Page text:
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Renewables have seen a dramatic uptick in popularity—and for good reason. Moving to these types of clean energy sources can minimize our carbon footprint, lessen air pollution, and reduce our dependence on less sustainable fuels.

In particular, solar PV (photovoltaic) generation saw a 23% year-over-year increase from 2019 to 2020, according to the International Energy Agency (IEA). As we continue to expand our use of solar energy, questions around its safety have arisen. And the fact is, solar energy is safe, and fire events on solar farms are rare.

Of course, with any electrical system, the potential for fire does exist. In this article, we’re exploring the numbers and statistics around solar farm fire risks and discussing why investing in solar farm fire protection is so crucial.

Can Solar Farms Catch on Fire?

Yes, solar farms can and do catch on fire. Although fires in solar farms are uncommon—the aftermath of a fire can be devastating. When a solar farm catches on fire, millions of dollars in equipment can be destroyed in a matter of minutes. Combine that with the potential for loss of life, wildfires, and other environmental impacts, and the dangers become much more apparent. This is especially true for solar farms located in rural areas where emergency response teams may be many miles away.solar-farm-inverter

So, what exactly causes these fires? Typically, it’s not the solar panels themselves. Rather, components within the external containerized electrical cabinets—including the DC isolators, connectors, cables, and inverters— are often the cause. Other causes, including electrical and environmental, may include:

  • System design errors
  • Faulty products—often stemming from sub-par quality
  • Poor installation practices or irregular maintenance
  • Hot, sunny environments
  • Frost, humidity, or flooding
  • Damage from debris, animals, or other natural elements

How Many Fires Have Been Caused by Solar Panels on Solar Farms?

We do not know the full extent of the number of solar farm fires worldwide. The fact is, recent studies indicate that solar panel fires are underrepresented. There are a number of reasons why this might be the case. Here are two of the most pressing:

  1. In the United States, solar fires are often grouped into the “other” category, rather than a category exclusively for PV incidents. This can make it difficult to understand just how many fires occur on solar farms specifically, especially as solar installations on residential and commercial rooftops have also increased significantly. Essentially, it is difficult to understand if the number of fires occurring at solar farms are increasing or decreasing over time. Although these fires are categorized as “other,” the National Fire Protection Association offers an excellent resource on PV systems.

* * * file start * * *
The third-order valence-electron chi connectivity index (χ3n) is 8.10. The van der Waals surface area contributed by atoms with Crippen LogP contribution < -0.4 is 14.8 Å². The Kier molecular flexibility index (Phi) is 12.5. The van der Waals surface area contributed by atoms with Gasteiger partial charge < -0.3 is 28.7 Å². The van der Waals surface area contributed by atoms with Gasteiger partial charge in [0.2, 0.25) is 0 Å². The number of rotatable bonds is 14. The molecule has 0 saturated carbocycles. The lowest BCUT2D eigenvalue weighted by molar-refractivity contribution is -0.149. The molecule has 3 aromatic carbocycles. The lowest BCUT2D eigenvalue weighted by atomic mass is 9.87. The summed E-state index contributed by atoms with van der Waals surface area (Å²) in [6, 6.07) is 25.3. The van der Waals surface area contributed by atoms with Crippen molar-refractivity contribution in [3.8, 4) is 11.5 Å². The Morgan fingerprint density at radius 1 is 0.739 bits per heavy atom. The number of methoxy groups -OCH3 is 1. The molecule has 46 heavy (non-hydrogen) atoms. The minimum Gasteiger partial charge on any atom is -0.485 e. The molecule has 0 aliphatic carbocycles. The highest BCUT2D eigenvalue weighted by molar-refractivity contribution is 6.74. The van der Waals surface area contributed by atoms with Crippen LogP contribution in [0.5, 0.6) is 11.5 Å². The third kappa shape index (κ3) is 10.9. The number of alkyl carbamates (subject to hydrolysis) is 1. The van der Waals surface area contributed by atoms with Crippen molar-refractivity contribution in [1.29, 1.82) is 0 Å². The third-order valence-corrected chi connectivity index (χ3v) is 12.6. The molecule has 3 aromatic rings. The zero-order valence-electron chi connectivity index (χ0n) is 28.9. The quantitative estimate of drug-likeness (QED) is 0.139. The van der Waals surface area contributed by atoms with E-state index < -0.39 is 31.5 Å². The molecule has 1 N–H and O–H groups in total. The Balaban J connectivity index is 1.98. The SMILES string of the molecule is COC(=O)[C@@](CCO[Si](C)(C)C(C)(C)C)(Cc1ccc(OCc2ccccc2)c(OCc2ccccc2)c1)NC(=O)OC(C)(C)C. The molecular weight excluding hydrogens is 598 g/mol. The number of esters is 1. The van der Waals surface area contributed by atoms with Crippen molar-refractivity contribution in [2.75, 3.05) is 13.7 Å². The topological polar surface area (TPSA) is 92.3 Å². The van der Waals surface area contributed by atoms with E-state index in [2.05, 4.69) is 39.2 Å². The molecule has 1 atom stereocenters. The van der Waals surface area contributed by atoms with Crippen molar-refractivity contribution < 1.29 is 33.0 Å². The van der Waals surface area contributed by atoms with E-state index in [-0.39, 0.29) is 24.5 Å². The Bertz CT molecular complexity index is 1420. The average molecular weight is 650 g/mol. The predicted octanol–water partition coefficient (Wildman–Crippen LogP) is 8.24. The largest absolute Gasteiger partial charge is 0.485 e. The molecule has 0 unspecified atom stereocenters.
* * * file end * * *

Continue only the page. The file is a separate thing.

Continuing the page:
2. BRE National Solar Centre’s report, “Fire and Solar PV Systems – Investigations and Evidence,” concludes that they believe there is underreporting in instances where the fires were resolved by a solar installer or maintenance engineer.


With all that said, there are some facts and figures we can share to begin to understand the prevalence of fires that occur on solar farms. One 2021 study by the Fraunhofer Institute for Solar Energy Systems found that, of the more than 2 million PV plants in Germany, .006% of them caused a fire resulting in serious damage. They also found that the majority of these fires were as a result of faulty cabling and connections, factors that could occur in any electrical system.

Overall, the data indicates that solar farm fires are unlikely, but there is—of course—always the potential for fire.

Mitigate Your Solar Farm Fire Risk

A regular solar farm fire risk assessment (FRA) is the best way to help prevent fires. Developing an FRA can reduce injury or fatalities and other risks associated with a fire. The NFPA details best practices in the installation and maintenance of solar panels on their website. Basic measures include:

  • Develop a regular schedule to have PV solar systems tested by third-party experts.
  • Create and clearly communicate standard quality assurance metrics.
  • Establish a proactive maintenance program that includes the replacement of old/defective parts.
  • Incorporate a fire suppression system.

There is no fool-proof method to completely eliminate the possibility of fire. The best way to reduce the risk of fire—and protect your people and equipment—is to understand and address your fire risks.

Read More: What Happens if a Solar Farm Catches Fire?

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